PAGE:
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I am finally able to do 5 pull ups. As this puts me in the optimal rep range for strength gains I thought about adding weight to stay in that rep range.

I do my exercises at home, that's why I thought about loading a backpack with dumbbell plates. I really like the effect pull ups have on my core (I often had sore abs after a day of "greasing the grove"-style exercise). While weights in a backpack increase the resistance on my upper body, I fear that my core training is neglected.

Are my worries justified? How do different positions of weights (on the back, the chest, around the hip, on the feet) impact pull ups?

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The preferred way to load pull-ups is with a dip belt hung around the hips. This allows for variable loading from very little weight to multiple 45 pound plates, but more relevant to this question, it centers the weight on your hips instead of the shoulders. This means it doesn't change the angle you're pulling at, it simply makes you heavier. It should maintain the stress on your abs that you're looking for.

Ross Enamait has video instructions (and static images) on how to put a dip belt together from hardware store materials. It's quite a straightforward, cheap, and useful tool. You can also buy a specialized dip belt, which is still useful but not cheap.

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The weight itself won't impact the pullup much no matter where you locate it, as even in a backpack or buckled around the hips it's still going to be close enough to the center of the body that it won't pull "away" from the line of motion (Unless you excessively sway or arch).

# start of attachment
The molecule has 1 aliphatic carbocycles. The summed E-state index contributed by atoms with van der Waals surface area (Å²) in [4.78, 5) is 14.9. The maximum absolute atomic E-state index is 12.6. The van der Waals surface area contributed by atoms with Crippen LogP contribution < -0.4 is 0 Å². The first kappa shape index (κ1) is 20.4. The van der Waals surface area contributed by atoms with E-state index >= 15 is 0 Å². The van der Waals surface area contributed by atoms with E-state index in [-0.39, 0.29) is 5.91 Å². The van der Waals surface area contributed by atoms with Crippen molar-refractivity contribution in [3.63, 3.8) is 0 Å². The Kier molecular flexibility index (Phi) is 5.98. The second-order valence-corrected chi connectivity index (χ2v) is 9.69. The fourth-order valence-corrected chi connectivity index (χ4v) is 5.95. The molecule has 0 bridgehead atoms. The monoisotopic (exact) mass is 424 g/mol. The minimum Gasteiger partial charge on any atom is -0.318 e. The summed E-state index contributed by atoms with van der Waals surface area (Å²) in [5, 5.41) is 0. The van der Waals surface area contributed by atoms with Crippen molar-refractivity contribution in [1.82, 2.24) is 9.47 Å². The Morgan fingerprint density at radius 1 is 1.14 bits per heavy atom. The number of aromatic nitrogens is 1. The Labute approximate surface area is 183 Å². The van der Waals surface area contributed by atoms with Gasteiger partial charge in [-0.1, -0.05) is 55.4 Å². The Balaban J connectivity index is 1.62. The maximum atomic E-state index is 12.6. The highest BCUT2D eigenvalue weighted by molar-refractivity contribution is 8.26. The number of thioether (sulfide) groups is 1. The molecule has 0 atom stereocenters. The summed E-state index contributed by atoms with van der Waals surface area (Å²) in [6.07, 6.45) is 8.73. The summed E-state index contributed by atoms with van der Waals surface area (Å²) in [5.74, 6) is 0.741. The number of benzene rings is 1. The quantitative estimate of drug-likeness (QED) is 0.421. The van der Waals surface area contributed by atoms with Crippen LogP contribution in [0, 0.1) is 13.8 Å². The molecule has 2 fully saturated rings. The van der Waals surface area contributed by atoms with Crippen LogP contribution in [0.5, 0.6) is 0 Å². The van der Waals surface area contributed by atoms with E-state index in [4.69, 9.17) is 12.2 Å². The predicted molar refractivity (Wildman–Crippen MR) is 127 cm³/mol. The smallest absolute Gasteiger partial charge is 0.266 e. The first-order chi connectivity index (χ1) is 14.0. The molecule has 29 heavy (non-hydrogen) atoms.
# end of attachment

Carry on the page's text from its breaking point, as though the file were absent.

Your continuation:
If you had some sort of contraption where the weight was suspended out away from your body, it would have an effect, but as long as the weight is backpack type close, the effect will be negligible.

If you start adding external weight to other exercises, you want to try and keep the weight in line with the motion of the limbs. So if you add weight for pushups (as an example), you want to try to keep it as close to the upper shoulder/arm line as you can. It's anatomically safer and more effective.

The other consideration is that they make weight belts with chains/clasps specifically designed to be able to suspend weight plates, you can use these for just about any pullup/dip type exercise.

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"If you start adding external weight to other exercises, you want to try and keep the weight in line with the motion of the limbs." Could you elaborate a bit on that? Doesn't it rather apply to open kinetic chain exercises? –  zero-divisor Oct 19 '13 at 9:23
    
@zero-divisor to some extent. Open chain if you move the weight off the expected line, it can introduce injury and/or make the exercise unnecessarily difficult (Bringing a bench press down to the hips instead of the chest). If you move the weight away from the central line in a closed chain, it either forces a form adaptation or minimizes the effectiveness (Such as placing a weight plate on the calves when doing pushups, doesn't do much). –  JohnP Oct 19 '13 at 14:42